News spotlight: Ice sheet warming at highest rate in 1,000 years
Editor’s note: News about conservation and the environment is made every day, but some of it can fly under the radar. In a recurring feature, Conservation News shares a recent news story that you should know about.
One of the coldest regions of the planet is experiencing its highest temperatures in at least a millennium, according to a new study in the journal Nature.
By drilling deep into the Greenland ice sheet, one of the world’s oldest and largest, researchers were able to estimate that temperatures between 2001 and 2011 were about 1.5 degrees Celsius (2.7 degree Fahrenheit) higher than the 20th century average — a concerning milestone as nations work to limit global temperature rise to that very same degree.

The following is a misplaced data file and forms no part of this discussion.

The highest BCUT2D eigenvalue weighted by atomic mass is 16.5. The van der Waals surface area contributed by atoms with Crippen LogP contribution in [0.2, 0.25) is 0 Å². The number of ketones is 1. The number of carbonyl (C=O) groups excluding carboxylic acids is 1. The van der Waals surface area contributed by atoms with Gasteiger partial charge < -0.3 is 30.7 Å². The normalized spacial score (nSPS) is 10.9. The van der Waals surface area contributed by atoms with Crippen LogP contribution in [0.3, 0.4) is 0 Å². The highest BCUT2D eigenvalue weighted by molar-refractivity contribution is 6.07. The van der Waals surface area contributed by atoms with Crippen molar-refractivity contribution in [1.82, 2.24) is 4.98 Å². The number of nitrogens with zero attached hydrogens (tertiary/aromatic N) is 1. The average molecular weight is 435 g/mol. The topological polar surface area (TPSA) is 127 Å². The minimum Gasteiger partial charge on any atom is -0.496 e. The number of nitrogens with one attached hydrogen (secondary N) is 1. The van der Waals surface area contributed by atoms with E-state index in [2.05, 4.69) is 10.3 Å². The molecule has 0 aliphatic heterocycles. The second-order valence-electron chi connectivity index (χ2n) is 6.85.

While grim, the findings are in line with what’s becoming clearer and clearer — Earth’s frozen regions have rapidly warmed since the industrial revolution, barreling towards a future of slow, but sure, sea level rise, Chelsea Harvey reported for E&E News.
Though she expected higher temperatures in light of global warming, glaciologist and lead author of the study…